Clearwater business licensing draws debate

Business licensing would allow District of Clearwater to know what goods and services are available

Requiring businesses operating within the boundaries of District of Clearwater to have business licenses would have a number of benefits, according to the municipality’s chief administrative officer, Leslie Groulx.

However, at least one business owner at a public information session held Nov. 17 in Dutch Lake Community Centre was skeptical that the benefits would exceed the costs.

Regulations require the municipality to do fire inspections of all buildings used by the public, Groulx said. At present, those are paid for by taxpayers. If there was business licensing, then that would pay for the service.

Business licensing would allow District of Clearwater to know what goods and services are available and help identify gaps.

It would allow the district to keep an up-to-date listing of all the businesses in town.

Groulx said she gets one to three inquires a month from people wanting to know what’s available. All that information could be put on-line for people to access from anywhere in the world.

Licensing would result in better information on where businesses are located, helping with zoning.

It would help certain businesses, such as massage therapists, prove that they are legitimate businesses.

Requiring business licenses would help level the playing field. For example, storefront mechanic shops need to meet stringent environmental requirements while those doing auto repairs in their backyard can often avoid them.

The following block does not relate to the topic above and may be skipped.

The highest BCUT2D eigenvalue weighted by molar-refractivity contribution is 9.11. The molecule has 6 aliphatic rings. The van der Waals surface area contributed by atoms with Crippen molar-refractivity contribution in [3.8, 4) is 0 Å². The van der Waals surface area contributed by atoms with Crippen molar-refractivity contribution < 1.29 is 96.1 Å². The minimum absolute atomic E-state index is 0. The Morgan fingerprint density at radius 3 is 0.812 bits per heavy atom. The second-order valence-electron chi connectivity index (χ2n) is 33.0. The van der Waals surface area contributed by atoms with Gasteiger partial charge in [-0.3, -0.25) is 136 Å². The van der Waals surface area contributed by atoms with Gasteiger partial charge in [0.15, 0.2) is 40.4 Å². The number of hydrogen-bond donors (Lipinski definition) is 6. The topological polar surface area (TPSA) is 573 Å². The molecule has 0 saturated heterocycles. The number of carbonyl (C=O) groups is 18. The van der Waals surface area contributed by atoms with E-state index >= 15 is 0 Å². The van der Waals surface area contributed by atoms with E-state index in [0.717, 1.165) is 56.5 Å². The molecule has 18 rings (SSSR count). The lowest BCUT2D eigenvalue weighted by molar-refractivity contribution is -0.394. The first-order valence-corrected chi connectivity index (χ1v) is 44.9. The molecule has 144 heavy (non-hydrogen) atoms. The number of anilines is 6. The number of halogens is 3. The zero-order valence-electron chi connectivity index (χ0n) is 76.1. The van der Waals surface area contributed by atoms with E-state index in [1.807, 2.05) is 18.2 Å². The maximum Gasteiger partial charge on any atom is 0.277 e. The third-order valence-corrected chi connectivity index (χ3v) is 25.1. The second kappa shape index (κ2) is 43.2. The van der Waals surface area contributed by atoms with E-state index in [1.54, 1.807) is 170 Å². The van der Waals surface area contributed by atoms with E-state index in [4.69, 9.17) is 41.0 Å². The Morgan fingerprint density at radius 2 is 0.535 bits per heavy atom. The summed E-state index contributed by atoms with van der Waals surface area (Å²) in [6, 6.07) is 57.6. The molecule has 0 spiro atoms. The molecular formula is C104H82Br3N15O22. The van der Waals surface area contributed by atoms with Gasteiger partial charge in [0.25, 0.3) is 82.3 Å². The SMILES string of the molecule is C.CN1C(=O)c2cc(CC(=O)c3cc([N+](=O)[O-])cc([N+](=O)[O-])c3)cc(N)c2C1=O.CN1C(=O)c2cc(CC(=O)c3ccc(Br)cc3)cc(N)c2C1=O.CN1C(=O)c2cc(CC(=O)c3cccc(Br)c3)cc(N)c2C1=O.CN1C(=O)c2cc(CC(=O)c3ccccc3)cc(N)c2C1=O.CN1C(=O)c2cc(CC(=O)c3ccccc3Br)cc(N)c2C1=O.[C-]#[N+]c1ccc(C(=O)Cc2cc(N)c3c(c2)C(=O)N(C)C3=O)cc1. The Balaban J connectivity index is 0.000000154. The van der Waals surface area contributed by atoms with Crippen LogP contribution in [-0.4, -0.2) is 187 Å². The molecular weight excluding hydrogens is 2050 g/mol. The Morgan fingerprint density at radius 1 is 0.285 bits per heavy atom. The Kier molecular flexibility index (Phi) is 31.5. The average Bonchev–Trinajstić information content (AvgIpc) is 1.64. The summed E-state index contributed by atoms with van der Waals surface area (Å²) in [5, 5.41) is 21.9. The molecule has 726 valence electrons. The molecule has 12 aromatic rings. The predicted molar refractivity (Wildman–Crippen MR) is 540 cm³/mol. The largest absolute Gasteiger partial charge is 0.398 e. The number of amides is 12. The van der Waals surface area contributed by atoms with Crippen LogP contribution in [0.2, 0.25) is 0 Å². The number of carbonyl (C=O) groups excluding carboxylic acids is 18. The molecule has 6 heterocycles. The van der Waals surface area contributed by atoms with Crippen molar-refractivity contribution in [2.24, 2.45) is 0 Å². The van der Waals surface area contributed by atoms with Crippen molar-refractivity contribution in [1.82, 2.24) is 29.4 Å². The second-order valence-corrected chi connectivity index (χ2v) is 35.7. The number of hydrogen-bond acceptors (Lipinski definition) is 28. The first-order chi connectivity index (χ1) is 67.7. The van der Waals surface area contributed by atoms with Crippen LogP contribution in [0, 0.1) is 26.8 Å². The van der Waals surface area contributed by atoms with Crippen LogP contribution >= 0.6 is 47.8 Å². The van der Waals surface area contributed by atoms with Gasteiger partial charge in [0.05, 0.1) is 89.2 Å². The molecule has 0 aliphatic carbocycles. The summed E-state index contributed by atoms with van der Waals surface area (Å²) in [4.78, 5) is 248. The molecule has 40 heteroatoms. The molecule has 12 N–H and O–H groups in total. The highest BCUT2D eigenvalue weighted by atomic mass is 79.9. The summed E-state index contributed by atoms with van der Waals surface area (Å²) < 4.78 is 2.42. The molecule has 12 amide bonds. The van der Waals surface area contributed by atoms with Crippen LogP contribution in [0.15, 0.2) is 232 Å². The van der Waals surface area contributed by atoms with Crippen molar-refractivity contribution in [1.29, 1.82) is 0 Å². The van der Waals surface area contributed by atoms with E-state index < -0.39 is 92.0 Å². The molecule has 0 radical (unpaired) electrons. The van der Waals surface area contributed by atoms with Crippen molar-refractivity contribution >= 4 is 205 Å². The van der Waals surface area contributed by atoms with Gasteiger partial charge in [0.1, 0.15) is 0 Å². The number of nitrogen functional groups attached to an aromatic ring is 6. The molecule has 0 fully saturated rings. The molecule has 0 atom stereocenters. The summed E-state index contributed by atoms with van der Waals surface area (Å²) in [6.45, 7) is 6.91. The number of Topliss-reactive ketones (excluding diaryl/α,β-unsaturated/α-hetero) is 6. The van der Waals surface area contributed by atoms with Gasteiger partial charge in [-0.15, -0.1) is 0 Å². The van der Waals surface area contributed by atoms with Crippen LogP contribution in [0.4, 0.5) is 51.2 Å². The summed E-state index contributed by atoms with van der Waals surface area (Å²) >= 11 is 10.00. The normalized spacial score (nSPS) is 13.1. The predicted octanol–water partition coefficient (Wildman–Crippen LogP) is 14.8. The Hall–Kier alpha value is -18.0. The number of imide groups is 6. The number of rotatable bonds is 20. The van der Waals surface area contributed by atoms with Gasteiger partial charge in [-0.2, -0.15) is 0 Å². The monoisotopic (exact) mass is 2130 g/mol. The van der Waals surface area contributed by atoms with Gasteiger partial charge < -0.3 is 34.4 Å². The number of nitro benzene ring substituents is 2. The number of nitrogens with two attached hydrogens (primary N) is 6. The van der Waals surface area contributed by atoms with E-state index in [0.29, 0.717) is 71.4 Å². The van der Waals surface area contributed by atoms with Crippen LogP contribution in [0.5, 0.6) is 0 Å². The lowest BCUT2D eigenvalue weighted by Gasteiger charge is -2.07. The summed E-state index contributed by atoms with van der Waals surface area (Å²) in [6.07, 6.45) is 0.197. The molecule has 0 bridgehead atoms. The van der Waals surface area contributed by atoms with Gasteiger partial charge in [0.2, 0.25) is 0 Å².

Similarly, street vendors pay no taxes while bricks and mortars stores do – but both sell the same items.

Business licensing could be part of a one-stop registration process with the provincial government, which would include signing up to collect GST and PST, and Workers Compensation, plus registration for proprietorships or partnerships.

It is standard practice in most other municipalities that the money raised through business licensing be used for economic development, Groulx said.

One possible way that could be accomplished would be for the money to go through the chamber of commerce, she said.

The proposed bylaw is quite a bit simpler than in many municipalities. With only 12 business categories, compared to 35 – 50 in other jurisdictions, it might need some adjustments, Groulx noted.

District of Barriere brought in business licensing almost immediately after incorporation, the chief administrative officer added.

Business owner Mark Salden was skeptical about the proposal.

“I don’t know any business owner who wants more regulation,” he said.

Requiring business licenses would just add one more cost onto local businesses that are competing with other businesses all around the world on the Internet, he said.

Fire inspections benefit the public and not the business owner directly, and so the public should pay.

Just the cost of administering the program would use up much of the money raised, Salden felt. There would be little left for economic development.

Many of the other business owners at the session appeared to be more receptive than Salden to the proposal.

Jon Kreke, president of Clearwater and District Chamber of Commerce, said business licensing would help protect the established businesses.

“You’re never going to stop the truck vendors but at least you’d have a handle on them,” he said.

He noted that in some municipalities, business licensing is tied to chamber membership. If you have a business license, you also have a chamber membership – and vice versa.

The information session was an opportunity for the District to let people know what is being planned and to get their feedback, said Mayor John Harwood.

Several more steps need to be taken before the business license bylaw would come into effect, which could be Feb. 1 of next year.

 

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